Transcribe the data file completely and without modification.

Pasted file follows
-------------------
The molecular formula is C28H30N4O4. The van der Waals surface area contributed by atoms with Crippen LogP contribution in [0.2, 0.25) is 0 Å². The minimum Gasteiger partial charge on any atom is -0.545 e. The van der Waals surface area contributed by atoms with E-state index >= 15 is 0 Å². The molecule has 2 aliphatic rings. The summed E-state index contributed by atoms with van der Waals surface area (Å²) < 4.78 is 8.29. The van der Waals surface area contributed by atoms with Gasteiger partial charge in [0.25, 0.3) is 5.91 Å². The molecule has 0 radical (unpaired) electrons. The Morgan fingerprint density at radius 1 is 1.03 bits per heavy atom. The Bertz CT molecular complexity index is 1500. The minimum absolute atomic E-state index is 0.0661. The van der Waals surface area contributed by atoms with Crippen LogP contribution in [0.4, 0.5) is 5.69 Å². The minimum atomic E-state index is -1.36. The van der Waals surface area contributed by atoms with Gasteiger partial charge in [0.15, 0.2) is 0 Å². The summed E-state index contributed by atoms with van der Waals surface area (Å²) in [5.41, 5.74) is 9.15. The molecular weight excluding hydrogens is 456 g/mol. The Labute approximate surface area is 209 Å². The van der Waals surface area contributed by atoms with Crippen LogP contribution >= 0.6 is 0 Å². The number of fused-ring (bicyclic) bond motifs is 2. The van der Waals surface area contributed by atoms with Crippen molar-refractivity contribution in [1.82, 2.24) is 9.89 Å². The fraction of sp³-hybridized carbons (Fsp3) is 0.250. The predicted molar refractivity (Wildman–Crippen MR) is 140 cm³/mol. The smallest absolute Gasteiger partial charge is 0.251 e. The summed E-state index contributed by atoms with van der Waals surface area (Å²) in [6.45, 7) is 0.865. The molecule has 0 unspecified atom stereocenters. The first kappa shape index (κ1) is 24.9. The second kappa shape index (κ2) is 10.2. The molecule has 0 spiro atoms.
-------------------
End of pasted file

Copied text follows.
The molecular formula is C28H30N4O4. The van der Waals surface area contributed by atoms with Crippen LogP contribution in [0.2, 0.25) is 0 Å². The minimum Gasteiger partial charge on any atom is -0.545 e. The van der Waals surface area contributed by atoms with E-state index >= 15 is 0 Å². The molecule has 2 aliphatic rings. The summed E-state index contributed by atoms with van der Waals surface area (Å²) < 4.78 is 8.29. The van der Waals surface area contributed by atoms with Gasteiger partial charge in [0.25, 0.3) is 5.91 Å². The molecule has 0 radical (unpaired) electrons. The Morgan fingerprint density at radius 1 is 1.03 bits per heavy atom. The Bertz CT molecular complexity index is 1500. The minimum absolute atomic E-state index is 0.0661. The van der Waals surface area contributed by atoms with Crippen LogP contribution in [0.4, 0.5) is 5.69 Å². The minimum atomic E-state index is -1.36. The van der Waals surface area contributed by atoms with Gasteiger partial charge in [0.15, 0.2) is 0 Å². The summed E-state index contributed by atoms with van der Waals surface area (Å²) in [5.41, 5.74) is 9.15. The molecular weight excluding hydrogens is 456 g/mol. The Labute approximate surface area is 209 Å². The van der Waals surface area contributed by atoms with Crippen LogP contribution >= 0.6 is 0 Å². The number of fused-ring (bicyclic) bond motifs is 2. The van der Waals surface area contributed by atoms with Crippen molar-refractivity contribution in [1.82, 2.24) is 9.89 Å². The fraction of sp³-hybridized carbons (Fsp3) is 0.250. The predicted molar refractivity (Wildman–Crippen MR) is 140 cm³/mol. The smallest absolute Gasteiger partial charge is 0.251 e. The summed E-state index contributed by atoms with van der Waals surface area (Å²) in [6.45, 7) is 0.865. The molecule has 0 unspecified atom stereocenters. The first kappa shape index (κ1) is 24.9. The second kappa shape index (κ2) is 10.2. The molecule has 0 spiro atoms.